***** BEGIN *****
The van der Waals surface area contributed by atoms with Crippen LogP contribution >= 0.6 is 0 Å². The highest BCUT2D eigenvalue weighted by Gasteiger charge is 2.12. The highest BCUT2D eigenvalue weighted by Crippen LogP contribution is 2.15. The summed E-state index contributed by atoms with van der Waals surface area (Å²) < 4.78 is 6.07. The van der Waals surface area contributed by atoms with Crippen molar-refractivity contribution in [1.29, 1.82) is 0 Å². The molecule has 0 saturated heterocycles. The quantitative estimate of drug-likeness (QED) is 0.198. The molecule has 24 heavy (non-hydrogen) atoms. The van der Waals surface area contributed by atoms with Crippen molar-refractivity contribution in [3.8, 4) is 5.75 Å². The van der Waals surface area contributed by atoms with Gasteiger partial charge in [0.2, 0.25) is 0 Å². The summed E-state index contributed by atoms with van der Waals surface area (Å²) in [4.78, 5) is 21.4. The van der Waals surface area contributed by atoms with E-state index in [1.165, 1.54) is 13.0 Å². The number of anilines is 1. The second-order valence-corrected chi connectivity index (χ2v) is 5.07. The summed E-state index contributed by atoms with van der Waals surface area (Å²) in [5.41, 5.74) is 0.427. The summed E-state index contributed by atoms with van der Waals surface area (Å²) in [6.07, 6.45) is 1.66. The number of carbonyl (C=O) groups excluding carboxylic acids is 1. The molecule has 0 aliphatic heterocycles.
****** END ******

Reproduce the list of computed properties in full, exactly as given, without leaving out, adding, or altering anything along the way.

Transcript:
The van der Waals surface area contributed by atoms with Crippen LogP contribution >= 0.6 is 0 Å². The highest BCUT2D eigenvalue weighted by Gasteiger charge is 2.12. The highest BCUT2D eigenvalue weighted by Crippen LogP contribution is 2.15. The summed E-state index contributed by atoms with van der Waals surface area (Å²) < 4.78 is 6.07. The van der Waals surface area contributed by atoms with Crippen molar-refractivity contribution in [1.29, 1.82) is 0 Å². The molecule has 0 saturated heterocycles. The quantitative estimate of drug-likeness (QED) is 0.198. The molecule has 24 heavy (non-hydrogen) atoms. The van der Waals surface area contributed by atoms with Crippen molar-refractivity contribution in [3.8, 4) is 5.75 Å². The van der Waals surface area contributed by atoms with Gasteiger partial charge in [0.2, 0.25) is 0 Å². The summed E-state index contributed by atoms with van der Waals surface area (Å²) in [4.78, 5) is 21.4. The van der Waals surface area contributed by atoms with E-state index in [1.165, 1.54) is 13.0 Å². The number of anilines is 1. The second-order valence-corrected chi connectivity index (χ2v) is 5.07. The summed E-state index contributed by atoms with van der Waals surface area (Å²) in [5.41, 5.74) is 0.427. The summed E-state index contributed by atoms with van der Waals surface area (Å²) in [6.07, 6.45) is 1.66. The number of carbonyl (C=O) groups excluding carboxylic acids is 1. The molecule has 0 aliphatic heterocycles.